Do Raspberries Need a Cross Pollinator?

By Christine McLachlan

Technically, raspberries are self-fruitful, meaning that they do not require cross-pollination to fruit. However, for best berry production, raspberry plants require the presence of bees. Bees transfer pollen from anthers to the pistil within each individual flower. Fortunately, raspberry flowers produce a lot of nectar and pollen, which attracts bees. Crop yields may drop as much as 70 to 80 percent if bees are absent during flowering.

Inadequate pollination can cause raspberry fruit to crumble when picked.


Raspberry plants flower for one to three weeks. Flowers are approximately 1 inch in diameter with five white petals. Each hermaphroditic flower has many stamens, which are inserted on the calyx, as well as ovaries, which typically remain on berry drupelets. Flowers begin shedding their petals about a day after they open. An abundant amount of rich nectar is secreted inside the ring of stamens, which attracts insect pollinators. Studies have shown that best fruiting occurs in cases where each flower is repeatedly visited by bees for a minimum of four consecutive days.


Honeybees are the main raspberry pollinators, representing more than 90 percent of insect flower visits, on average. In fact, research has shown that raspberries can be sufficiently pollinated by honeybees alone, in the absence of all other insects. Wind, even when blowing consistently strong, does not provide any source of pollination. Most bee foraging takes place between 10 a.m. and 4 p.m. Insecticide should not be applied during this time frame.

Self-Pollination Versus Bee Pollination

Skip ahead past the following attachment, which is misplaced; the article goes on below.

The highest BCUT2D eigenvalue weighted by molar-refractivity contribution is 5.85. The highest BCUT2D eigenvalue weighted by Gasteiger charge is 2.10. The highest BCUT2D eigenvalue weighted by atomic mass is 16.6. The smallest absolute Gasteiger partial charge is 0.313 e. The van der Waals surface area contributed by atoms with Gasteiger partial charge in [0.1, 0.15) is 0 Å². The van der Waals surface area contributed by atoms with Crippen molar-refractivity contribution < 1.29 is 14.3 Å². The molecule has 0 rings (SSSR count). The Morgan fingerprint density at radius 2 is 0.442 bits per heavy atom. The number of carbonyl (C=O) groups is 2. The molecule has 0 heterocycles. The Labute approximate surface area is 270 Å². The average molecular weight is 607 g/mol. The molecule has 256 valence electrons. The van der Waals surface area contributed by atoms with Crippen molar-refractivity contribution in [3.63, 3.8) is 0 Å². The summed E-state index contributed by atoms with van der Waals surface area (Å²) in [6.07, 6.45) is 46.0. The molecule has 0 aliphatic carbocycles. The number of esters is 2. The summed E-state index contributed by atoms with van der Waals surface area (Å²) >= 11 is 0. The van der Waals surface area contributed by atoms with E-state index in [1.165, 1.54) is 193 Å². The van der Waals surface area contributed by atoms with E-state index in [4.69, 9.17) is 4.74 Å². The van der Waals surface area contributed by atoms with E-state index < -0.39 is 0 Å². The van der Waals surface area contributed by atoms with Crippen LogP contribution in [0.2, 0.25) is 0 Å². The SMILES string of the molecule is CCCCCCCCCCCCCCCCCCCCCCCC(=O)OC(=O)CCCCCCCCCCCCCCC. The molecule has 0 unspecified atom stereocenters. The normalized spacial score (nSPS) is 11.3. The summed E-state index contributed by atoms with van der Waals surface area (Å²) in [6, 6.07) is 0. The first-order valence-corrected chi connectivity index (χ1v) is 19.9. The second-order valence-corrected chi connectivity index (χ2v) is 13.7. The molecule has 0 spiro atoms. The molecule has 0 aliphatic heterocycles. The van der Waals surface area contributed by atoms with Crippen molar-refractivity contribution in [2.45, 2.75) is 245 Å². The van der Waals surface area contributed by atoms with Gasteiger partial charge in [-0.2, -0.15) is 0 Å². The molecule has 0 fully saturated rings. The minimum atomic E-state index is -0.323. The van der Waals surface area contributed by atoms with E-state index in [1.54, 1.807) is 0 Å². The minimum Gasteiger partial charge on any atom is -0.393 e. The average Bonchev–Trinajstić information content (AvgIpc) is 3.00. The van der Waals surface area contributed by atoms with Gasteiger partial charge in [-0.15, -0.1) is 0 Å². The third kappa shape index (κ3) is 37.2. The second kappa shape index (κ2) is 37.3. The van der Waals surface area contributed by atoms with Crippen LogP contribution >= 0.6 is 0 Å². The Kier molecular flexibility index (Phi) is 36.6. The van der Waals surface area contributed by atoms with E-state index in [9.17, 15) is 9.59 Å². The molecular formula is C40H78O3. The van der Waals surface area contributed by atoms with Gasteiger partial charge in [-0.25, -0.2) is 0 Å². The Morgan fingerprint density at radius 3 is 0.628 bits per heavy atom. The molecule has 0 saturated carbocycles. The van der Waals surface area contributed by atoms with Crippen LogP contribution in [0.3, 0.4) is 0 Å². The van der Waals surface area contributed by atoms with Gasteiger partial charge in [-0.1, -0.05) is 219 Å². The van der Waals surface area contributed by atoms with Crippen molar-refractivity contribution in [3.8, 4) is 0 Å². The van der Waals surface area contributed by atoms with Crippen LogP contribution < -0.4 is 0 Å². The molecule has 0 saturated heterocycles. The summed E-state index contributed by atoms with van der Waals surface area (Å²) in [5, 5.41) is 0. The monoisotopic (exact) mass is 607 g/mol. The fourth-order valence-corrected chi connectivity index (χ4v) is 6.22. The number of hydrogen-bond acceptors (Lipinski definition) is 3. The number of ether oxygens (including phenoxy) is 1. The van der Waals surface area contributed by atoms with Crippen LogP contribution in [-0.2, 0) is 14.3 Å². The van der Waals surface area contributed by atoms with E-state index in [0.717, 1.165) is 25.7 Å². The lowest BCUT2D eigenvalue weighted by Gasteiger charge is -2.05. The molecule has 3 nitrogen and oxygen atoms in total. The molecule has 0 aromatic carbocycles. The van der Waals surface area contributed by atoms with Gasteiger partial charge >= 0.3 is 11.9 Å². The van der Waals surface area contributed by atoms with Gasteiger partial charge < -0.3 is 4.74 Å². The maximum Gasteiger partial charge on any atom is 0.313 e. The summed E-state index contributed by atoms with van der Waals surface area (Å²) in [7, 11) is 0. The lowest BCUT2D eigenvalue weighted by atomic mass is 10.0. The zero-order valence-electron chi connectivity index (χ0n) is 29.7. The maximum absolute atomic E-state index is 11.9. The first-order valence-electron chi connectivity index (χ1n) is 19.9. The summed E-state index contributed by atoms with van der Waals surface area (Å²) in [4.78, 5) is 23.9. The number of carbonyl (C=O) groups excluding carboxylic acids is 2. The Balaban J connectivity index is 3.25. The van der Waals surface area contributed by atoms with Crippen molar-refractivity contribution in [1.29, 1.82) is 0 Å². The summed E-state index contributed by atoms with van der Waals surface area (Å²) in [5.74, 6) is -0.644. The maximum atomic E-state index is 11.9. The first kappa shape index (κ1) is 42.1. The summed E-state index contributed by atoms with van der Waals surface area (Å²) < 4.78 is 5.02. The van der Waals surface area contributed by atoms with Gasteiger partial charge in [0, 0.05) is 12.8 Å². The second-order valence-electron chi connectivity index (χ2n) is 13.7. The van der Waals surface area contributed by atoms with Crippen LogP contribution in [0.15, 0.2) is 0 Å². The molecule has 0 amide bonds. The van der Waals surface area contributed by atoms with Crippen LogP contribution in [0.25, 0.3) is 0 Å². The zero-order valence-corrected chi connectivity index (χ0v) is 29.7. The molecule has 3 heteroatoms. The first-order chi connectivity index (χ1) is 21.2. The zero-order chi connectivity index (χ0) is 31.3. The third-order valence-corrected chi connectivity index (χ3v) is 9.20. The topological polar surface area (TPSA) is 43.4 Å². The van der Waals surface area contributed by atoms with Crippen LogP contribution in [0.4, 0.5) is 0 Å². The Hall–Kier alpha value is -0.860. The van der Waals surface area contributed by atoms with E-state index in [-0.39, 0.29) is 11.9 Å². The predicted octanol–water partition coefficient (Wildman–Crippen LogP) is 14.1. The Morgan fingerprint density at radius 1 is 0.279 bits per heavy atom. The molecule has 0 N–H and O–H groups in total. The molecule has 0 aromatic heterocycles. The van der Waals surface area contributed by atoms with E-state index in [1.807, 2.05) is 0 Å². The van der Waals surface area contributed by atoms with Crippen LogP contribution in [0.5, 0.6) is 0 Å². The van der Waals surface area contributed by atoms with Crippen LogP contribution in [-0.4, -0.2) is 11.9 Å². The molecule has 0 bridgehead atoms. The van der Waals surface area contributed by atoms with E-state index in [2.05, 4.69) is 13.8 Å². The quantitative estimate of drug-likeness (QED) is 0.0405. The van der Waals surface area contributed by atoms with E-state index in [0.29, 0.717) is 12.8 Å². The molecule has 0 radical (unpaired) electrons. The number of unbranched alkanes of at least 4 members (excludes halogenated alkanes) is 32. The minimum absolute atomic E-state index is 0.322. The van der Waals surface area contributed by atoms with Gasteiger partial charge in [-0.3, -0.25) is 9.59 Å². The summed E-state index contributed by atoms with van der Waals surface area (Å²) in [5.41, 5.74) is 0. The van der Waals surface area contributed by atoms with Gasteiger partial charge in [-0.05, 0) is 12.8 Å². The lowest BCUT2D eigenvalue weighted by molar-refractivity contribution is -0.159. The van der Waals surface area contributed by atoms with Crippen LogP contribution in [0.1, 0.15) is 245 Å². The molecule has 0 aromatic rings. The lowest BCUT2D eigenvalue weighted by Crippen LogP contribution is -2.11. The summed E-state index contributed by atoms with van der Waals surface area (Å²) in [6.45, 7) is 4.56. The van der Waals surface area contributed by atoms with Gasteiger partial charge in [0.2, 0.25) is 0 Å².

The presence of honeybees significantly improves the rate of raspberry production. It also results in larger, heavier berries. However, if cross-pollination is not brought about by bees, some self-pollination will occur. The degree of success with self-pollination will vary by cultivar. There has been a significant amount of research over the decades comparing insect-pollinated raspberry production with caged fruit production, where insects are purposely excluded. During one such study, 16 to 70 percent of flowers set fruit when insects were excluded compared to 64 to 98 percent fruit-set rate when insect visits were allowed.


Sufficient numbers of bees must be present during flowering to assist raspberry pollination in any large growing operation. At least one colony for every 2 acres is generally recommended. Native bee populations have steadily declined over the past several decades. Consequently, managed honeybees, which are available for rent, are becoming an increasingly important part of commercial raspberry growing. Ensure good distribution of hives. Bees will most actively pollinate within 100 yards of their hive.